Our Lady of the Scalpular and St. Stephen Catholic Church - New York City (photo: Steven E. Lawson)
 

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Our Lady of the Scapular–St. Stephen
(Roman Catholic)

149 East 28th Street
New York, N.Y. 10016
http://churchofststephen.com/


Organ Specifications:
149 East 28th Street (since 1853)
• II/ Allen Organ Company electronic
IV/22 W.W. Kimball Co., K.P.O. 6567 (1920)
I/5 Hilborne L. Roosevelt, Op. 53 (1879)
• III/46 Henry Erben (1853)
Madison Avenue (1848-1853)
• unknown



The Roman Catholic Church of St. Stephen was established in 1848, and was at first located on Madison Avenue. In 1853 the present site was purchased, and plans were made to erect a new church. James Renwick, Jr., noted architect of Grace Church (1843) in New York, and the Smithsonian Institution Building (1846) in Washington, D.C., was selected to design the new St. Stephen's Church. At about the same time, he would begin his most famous commission, that of St. Patrick's Cathedral.

St. Stephen's Church was built in a modified Romanesque style, and features a brownstone exterior and tall arched windows. Renwick provided a secondary but less-developed facade on the northern (chancel) end of the church, in which the great rose window and two smaller windows are filled in with masonry rather than glass. Inside the church, thin cast-iron columns divide the interior into nave, aisles, crossing and transepts, and chancel with double aisles, the outer ones with galleries. The frescoes and murals, including the 46-by-26-foot Crucifixion above the high altar, are by Constantine Brumidi, who in 1855 painted The Apotheosis of George Washington in the dome of the United States Capitol. Stained glass windows were executed by Meyer & Co of Munich, Germany, and installed in the 1860s.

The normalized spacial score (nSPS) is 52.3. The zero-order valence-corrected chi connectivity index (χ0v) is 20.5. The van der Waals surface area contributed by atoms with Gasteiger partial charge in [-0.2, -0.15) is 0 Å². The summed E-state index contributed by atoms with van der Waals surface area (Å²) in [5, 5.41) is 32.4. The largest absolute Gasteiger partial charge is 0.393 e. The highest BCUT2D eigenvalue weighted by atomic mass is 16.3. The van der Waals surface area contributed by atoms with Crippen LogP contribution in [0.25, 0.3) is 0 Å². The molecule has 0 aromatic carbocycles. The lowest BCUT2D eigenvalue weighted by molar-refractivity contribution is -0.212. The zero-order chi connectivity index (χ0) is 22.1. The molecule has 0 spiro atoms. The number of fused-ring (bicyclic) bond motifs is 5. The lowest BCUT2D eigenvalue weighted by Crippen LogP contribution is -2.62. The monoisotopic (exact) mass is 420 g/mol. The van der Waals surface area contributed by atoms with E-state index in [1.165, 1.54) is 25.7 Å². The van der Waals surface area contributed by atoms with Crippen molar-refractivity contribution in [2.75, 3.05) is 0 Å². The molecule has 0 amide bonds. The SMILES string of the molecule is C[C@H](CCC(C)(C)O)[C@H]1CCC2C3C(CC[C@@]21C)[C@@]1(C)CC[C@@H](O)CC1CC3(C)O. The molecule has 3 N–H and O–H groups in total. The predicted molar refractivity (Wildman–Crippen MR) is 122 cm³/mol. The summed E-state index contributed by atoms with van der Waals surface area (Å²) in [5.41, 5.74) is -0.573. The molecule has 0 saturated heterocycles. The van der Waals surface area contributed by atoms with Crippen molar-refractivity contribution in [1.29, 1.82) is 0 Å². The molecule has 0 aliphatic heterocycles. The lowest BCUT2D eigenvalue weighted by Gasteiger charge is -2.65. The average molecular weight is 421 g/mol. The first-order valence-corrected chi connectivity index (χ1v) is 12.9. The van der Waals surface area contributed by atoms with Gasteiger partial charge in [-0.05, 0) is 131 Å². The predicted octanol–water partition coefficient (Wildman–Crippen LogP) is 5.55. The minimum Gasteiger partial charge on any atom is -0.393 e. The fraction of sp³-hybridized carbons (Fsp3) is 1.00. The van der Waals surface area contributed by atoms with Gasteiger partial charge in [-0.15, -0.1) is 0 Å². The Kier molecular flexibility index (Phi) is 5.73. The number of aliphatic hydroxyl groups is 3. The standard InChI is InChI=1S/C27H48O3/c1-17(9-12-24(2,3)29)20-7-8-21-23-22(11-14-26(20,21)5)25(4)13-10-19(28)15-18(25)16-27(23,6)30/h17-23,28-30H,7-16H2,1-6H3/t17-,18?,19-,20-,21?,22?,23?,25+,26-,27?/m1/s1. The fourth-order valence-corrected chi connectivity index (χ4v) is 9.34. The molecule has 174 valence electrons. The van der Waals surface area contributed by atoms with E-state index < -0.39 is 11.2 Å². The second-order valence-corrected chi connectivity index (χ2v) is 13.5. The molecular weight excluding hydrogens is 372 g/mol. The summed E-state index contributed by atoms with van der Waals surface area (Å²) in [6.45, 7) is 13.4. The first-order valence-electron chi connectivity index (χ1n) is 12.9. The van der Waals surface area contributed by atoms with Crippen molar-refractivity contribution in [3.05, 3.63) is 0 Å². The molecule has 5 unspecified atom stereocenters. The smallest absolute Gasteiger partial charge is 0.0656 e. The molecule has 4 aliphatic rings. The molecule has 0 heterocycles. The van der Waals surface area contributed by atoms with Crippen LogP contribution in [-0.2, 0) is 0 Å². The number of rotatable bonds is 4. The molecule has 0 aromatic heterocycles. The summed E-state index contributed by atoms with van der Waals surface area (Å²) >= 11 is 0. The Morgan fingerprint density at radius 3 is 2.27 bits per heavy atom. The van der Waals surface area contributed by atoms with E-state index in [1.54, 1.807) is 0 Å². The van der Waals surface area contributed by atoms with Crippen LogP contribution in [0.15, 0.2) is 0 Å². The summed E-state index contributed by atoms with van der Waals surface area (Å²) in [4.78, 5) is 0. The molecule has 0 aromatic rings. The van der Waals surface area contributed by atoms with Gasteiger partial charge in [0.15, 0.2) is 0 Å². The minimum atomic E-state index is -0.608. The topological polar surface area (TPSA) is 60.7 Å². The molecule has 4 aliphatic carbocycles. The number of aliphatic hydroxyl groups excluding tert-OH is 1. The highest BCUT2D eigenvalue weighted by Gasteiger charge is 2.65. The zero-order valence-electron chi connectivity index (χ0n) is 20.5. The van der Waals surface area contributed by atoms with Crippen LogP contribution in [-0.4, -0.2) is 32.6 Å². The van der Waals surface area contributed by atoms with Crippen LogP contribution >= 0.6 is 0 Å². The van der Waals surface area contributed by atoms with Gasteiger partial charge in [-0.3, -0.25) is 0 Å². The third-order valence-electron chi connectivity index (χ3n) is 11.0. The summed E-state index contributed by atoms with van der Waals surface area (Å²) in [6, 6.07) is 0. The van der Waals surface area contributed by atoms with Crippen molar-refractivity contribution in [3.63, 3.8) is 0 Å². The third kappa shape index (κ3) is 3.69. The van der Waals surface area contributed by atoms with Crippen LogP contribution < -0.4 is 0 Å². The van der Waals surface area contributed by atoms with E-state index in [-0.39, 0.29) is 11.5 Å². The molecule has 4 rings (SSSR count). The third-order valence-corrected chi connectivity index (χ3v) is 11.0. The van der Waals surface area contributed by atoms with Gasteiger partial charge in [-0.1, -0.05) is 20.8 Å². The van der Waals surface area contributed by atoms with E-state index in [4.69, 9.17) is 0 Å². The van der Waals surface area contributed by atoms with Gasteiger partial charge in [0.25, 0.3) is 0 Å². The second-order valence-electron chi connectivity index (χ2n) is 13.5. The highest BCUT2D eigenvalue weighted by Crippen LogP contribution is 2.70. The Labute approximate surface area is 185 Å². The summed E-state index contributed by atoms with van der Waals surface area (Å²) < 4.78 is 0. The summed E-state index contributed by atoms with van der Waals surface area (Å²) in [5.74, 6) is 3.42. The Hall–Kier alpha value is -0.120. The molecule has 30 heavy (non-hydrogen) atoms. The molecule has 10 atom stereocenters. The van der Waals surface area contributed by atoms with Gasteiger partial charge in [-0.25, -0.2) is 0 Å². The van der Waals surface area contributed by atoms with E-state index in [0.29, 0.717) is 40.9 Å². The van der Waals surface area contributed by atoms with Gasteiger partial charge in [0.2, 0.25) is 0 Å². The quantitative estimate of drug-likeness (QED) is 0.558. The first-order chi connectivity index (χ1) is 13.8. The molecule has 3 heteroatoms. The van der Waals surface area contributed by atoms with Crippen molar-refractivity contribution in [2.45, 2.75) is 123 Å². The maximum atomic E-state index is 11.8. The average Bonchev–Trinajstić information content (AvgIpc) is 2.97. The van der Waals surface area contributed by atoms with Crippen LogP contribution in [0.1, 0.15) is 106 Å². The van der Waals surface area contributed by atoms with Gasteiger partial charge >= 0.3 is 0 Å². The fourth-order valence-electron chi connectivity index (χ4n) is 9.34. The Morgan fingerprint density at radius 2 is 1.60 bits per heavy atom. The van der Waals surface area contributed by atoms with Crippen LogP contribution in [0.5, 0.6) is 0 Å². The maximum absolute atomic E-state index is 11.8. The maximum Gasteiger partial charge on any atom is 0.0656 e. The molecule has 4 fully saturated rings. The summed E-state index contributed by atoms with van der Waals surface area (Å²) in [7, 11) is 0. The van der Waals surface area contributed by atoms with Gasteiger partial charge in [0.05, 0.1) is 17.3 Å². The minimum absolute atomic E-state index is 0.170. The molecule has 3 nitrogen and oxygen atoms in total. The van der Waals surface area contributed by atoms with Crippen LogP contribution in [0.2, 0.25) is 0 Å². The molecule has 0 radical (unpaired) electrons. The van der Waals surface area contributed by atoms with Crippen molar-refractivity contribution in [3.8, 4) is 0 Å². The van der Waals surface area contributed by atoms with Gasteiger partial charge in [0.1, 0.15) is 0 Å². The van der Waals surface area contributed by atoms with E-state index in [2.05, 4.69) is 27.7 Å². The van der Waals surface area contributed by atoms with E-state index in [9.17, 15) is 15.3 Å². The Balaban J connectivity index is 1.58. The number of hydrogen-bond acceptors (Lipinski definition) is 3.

The Church of Our Lady of the Scapular of Mount Carmel was founded in 1889, and was located in a Country Gothic building at 341 East 28th Street. Our Lady of the Scapular was merged into St. Stephen's Church in the 1980s, and the original building was razed. In January 2007, the Archdiocese of New York announced that the Church of the Sacred Hearts of Mary and Jesus, located at 307 East 33rd Street, would be merged into Our Lady of the Scapular-St. Stephen Church.
             
Allen Organ Company
Macungie, Penn.
Electronic tonal production
2 manuals


At some point, a two-manual Allen electronic organ was installed after the Kimball organ became unplayable. Specifications for this instrument have not yet been located.
               
W. W. Kimball Co.
Chicago, Ill. – K.P.O. 6567 (1920)
Electro-pneumatic stop action
4 manuals, 43 stops, 22 ranks?


The main organ is located in the [liturgical] west gallery, with the console and Chancel organ in the south transept gallery; the Echo organ is high up in the north transept. On either side of the west window are two cases that contain large non-speaking metal pipes which are believed to be from the 1854 Erben organ. The Chancel division plays the 5-stop Hilborne L. Roosevelt organ, Op. 53 (1879).